And there are also multitudes from others lands who have come to live and work here. Do we not realise that we are living in the middle of an enormous mission field? People from overseas often show a far greater interest in spiritual things than our compatriots – they are far more willing to listen to a preacher and engage in personal conversation afterwards. But are we out there among them pointing them to the only Saviour of sinners?

Is it a lack of courage that keeps us indoors? A man once said to an open-air preacher, ‘How I admire your courage. You could confine your ministry to going from your study to the pulpit and back again, but you are willing to go outside with the gospel instead’. Perhaps it is lack of courage that hinders us from facing what might prove to be an indifferent or even hostile audience. It is so unlike the church service where we can expect our hearers to stay till the end and even offer a word of thanks before leaving the building.

In the face of great opposition the early church prayed for the courage they needed to fulfil their ministry – ‘grant to your servants that with all boldness they may speak your Word’ (Acts 4:29). Surely we can do the same? We can ask others to pray for us as we go – and, indeed, ask them to go with us and brave the sneers of the world.

Stand up, stand up for Jesus! The trumpet call, obey.

Forth to the mighty conflict in this his glorious day!

Ye that are men, now serve him, against unnumbered foes:

Let courage rise with danger, and strength to strength oppose.

Is it pride that keeps us from preaching out of doors? Do we feel that somehow it would be beneath our ministerial dignity to preach in the street? Oh brethren, a disciple is not above his Master. May we ever remember that vital truth!

If the Lord Jesus himself was willing to go wherever there was an opportunity to reach people, should we not have the same mind and burden? If the Lord of glory was willing to preach under the canopy of heaven, can we possibly be right to consider it beneath us to do the same?

We may have seen people preach badly in the open air and be reluctant to risk being compared with them. But can we afford to write off outdoor preaching because some do it badly? After all, we sometimes hear poor preaching indoors, but we don’t jettison preaching from our Sunday services as a result.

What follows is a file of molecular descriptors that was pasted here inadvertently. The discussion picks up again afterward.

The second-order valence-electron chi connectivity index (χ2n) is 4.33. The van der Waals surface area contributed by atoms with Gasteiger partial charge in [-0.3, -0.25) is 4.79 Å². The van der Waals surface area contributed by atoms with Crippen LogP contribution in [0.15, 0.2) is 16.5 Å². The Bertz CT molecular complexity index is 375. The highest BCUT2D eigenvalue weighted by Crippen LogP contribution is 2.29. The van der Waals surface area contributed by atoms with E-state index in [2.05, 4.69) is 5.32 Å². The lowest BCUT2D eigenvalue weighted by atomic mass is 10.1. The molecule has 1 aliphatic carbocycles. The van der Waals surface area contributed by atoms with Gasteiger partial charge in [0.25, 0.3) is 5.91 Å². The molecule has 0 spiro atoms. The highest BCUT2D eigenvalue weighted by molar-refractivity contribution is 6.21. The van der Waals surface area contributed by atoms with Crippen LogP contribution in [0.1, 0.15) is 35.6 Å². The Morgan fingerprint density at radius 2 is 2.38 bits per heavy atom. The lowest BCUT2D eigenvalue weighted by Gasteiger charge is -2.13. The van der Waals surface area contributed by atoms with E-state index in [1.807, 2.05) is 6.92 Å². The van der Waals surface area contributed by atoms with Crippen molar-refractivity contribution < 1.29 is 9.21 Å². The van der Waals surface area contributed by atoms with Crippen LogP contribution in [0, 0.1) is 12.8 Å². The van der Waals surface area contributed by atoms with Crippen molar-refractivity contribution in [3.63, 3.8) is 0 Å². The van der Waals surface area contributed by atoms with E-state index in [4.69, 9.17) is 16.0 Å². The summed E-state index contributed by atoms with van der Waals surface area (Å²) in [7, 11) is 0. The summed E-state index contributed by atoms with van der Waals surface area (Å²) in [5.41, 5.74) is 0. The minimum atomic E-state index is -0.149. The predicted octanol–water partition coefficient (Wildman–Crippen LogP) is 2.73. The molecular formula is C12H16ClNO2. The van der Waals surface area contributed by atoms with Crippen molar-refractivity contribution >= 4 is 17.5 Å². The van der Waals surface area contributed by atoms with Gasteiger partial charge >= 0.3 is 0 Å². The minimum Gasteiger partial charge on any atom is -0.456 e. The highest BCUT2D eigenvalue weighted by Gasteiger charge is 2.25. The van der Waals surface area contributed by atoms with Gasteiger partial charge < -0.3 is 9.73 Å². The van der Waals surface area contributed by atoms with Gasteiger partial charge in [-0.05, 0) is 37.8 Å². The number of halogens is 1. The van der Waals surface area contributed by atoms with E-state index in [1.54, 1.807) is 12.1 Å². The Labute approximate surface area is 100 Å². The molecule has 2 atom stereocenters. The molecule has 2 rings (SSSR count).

Is our call to preach governed more by where we preach, than to whom? We can read books and hear lectures on the importance of preaching and somehow presume that it is an activity that must take place indoors. But a cursory reading of both biblical history and church history should convince us that outdoor preaching has always been one of God’s chief means of reaching the masses.

Charles Spurgeon’s two chapters on the subject in his book Lectures to my students make helpful reading. He goes as far as to say: ‘No sort of defence is needed for preaching out of doors; but it would need very potent arguments to prove that a man had done his duty who has never preached beyond the four walls of his meeting house’.

Oh that our consciences might be pricked by those words and that we would all be stirred into action – using the gifts the Lord has graciously given us to preach the gospel to people where they are. If they will not come to us, must we not go to them?

Hear Spurgeon again: ‘those who went from city to city proclaiming everywhere the Word of the Lord Jesus would never have turned the world upside down if they had felt it needful to confine themselves to iron rooms adorned with the orthodox announcement, “The gospel of the grace of God will (DV) be preached here next Lord’s day evening”.’

It was the apostle Paul’s love for his Lord and love for people that caused him to write: ‘yes, woe is me if I do not preach the gospel’ (1 Corinthians 9:16).

May all who have the great privilege of being preachers of the gospel be able to add a heartfelt ‘Amen’!

The author is Secretary of The Open-Air Mission

Andy works as the General Secretary in the OAM Office